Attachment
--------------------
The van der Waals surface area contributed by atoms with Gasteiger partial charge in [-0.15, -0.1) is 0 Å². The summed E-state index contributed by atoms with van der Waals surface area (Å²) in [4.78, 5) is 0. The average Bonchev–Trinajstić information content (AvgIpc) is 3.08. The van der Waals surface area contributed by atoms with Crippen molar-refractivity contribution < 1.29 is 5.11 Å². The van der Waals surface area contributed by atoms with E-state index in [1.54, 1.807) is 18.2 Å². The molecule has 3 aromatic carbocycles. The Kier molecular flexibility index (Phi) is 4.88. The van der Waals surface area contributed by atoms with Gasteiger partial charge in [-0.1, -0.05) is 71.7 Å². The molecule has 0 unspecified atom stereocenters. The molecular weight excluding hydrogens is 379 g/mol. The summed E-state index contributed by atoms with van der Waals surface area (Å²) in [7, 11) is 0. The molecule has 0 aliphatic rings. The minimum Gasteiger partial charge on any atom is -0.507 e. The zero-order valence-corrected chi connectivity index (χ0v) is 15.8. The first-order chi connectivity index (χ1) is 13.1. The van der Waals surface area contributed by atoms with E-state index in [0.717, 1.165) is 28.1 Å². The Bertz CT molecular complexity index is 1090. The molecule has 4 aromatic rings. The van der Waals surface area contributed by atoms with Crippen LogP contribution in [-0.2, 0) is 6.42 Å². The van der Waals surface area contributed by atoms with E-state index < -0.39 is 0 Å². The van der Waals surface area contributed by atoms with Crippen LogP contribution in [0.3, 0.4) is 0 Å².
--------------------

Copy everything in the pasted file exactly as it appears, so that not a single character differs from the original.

The van der Waals surface area contributed by atoms with Gasteiger partial charge in [-0.15, -0.1) is 0 Å². The summed E-state index contributed by atoms with van der Waals surface area (Å²) in [4.78, 5) is 0. The average Bonchev–Trinajstić information content (AvgIpc) is 3.08. The van der Waals surface area contributed by atoms with Crippen molar-refractivity contribution < 1.29 is 5.11 Å². The van der Waals surface area contributed by atoms with E-state index in [1.54, 1.807) is 18.2 Å². The molecule has 3 aromatic carbocycles. The Kier molecular flexibility index (Phi) is 4.88. The van der Waals surface area contributed by atoms with Gasteiger partial charge in [-0.1, -0.05) is 71.7 Å². The molecule has 0 unspecified atom stereocenters. The molecular weight excluding hydrogens is 379 g/mol. The summed E-state index contributed by atoms with van der Waals surface area (Å²) in [7, 11) is 0. The molecule has 0 aliphatic rings. The minimum Gasteiger partial charge on any atom is -0.507 e. The zero-order valence-corrected chi connectivity index (χ0v) is 15.8. The first-order chi connectivity index (χ1) is 13.1. The van der Waals surface area contributed by atoms with E-state index in [0.717, 1.165) is 28.1 Å². The Bertz CT molecular complexity index is 1090. The molecule has 4 aromatic rings. The van der Waals surface area contributed by atoms with Crippen LogP contribution in [-0.2, 0) is 6.42 Å². The van der Waals surface area contributed by atoms with E-state index < -0.39 is 0 Å². The van der Waals surface area contributed by atoms with Crippen LogP contribution in [0.3, 0.4) is 0 Å².